The good news is that the rules are changing. The old standards, embodied mainly by the AASHTO highway design manuals, have been superseded by new tools and standards, most recently (and importantly) the ITE design manual Designing Walkable Urban Thoroughfares: A Context Sensitive Approach, adopted in 2010. Traffic engineers and citizens alike now have a sophisticated set of official standards with which to design roads that serve all users and all contexts.
Incidentally, on May 24, Transportation for America released a comprehensive report on pedestrian deaths. Dangerous by Design studies 47,000 pedestrian fatalities in the US from 2000-2009, mapping them on an interactive web page. Enter any location, and find out details on fatalities, thoroughfare type, etc. Check out pedestrian fatalities in your neighborhood; you may learn something about street design and safety in the place you live.
This post originally appeared in Joe the Planner on May 31, 2011.
Friday, February 7th, 2014
I’ve seen a few pieces in the conservative press lately boasting about Scott Walker’s performance as governor of Wisconsin. For example, the American Spectator ran an article called “Wisconsin Thrives Under Scott Walker“:
In 2011, Wisconsin had a whopping deficit of $3.6 billion dollars. But a cooperate tax cut and collective bargaining reforms invigorated the state economy. Now, the state is boasting a $911 million surplus, credited to “good stewardship of the taxpayers’ money.”
And what will Walker do? Buy his wife a $19,000 dress? Increase his paycheck? Go on vacation? Nope. He’s proposing $800 million in tax cuts. “What do you do with a surplus? Give it back to the people who earned it. It’s your money,” Walker said.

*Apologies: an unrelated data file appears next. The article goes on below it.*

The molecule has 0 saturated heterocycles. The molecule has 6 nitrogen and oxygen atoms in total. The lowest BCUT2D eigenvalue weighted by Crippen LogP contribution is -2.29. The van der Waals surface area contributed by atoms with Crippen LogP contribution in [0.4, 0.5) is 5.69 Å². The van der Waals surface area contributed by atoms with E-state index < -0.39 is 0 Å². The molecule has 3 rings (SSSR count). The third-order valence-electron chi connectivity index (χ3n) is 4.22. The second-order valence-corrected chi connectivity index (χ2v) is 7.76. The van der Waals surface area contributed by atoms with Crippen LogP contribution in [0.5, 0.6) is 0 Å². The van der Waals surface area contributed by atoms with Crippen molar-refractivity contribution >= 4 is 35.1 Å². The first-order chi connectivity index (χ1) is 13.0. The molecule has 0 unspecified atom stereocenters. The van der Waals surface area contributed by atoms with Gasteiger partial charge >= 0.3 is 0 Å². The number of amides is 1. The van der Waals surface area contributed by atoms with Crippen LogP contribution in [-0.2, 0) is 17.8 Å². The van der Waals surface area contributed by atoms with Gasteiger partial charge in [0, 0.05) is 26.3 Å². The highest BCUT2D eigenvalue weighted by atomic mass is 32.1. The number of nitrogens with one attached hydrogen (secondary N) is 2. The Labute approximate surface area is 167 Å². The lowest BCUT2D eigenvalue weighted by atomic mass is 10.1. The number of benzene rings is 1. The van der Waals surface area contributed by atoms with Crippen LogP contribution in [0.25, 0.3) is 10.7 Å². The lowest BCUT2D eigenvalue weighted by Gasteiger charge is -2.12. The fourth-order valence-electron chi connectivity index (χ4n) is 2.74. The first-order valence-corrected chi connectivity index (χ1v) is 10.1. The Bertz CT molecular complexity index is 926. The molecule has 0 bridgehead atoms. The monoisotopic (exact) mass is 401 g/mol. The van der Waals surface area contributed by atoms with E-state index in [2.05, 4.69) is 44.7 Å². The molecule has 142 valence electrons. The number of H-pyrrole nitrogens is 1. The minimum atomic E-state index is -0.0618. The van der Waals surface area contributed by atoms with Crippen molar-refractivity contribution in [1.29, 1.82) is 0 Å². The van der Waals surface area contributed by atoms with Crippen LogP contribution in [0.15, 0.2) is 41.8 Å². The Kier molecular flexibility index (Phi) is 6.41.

I find these articles revealing because they show how the Tea Party mindset has affected the definition of success in Republican circles generally. Why has Scott Walker been a success in their view? Because Wisconsin’s state government is financially healthy. The actual people of Wisconsin take a back seat to that. A friend of mine in Indiana summed up the mindset when she noted that many people today equate the financial health of government with the well-being of the people in the state.
This I think is the Tea Party mindset writ large. As I’ve noted before, under Tea Party influence, Republicans have come to see government as purely a fiscal machine in which nearly the entirety of good policy consists in reducing the amount of money flowing through it. This is rooted in a single factor determinism view of economics. Much like Marxism, it has a base and a superstructure. The base in Tea Party thinking is government. If you shrink it, the theory goes, prosperity must inevitably follow.
The fiscal health of government is no doubt important. But to determine if Wisconsin is actually “thriving” you need to look at statistics that actually affect people. So let’s do that. Scott Walker took office in January 2011. So here is the percentage change in jobs in Midwest states between December 2010 and December 2013 from the Bureau of Labor Statistics:
Wisconsin actually doesn’t rank that well in job growth during Scott Walker’s administration, barely beating fiscal basket case Illinois. The state looks better in its unemployment rate:
However, in part that’s because Wisconsin’s unemployment rate was already low on a relative basis when Walker took over. It ranks near the bottom in reducing its unemployment rate, though obviously reductions are harder to come by when you’re already lower. Michigan had nowhere to go but down.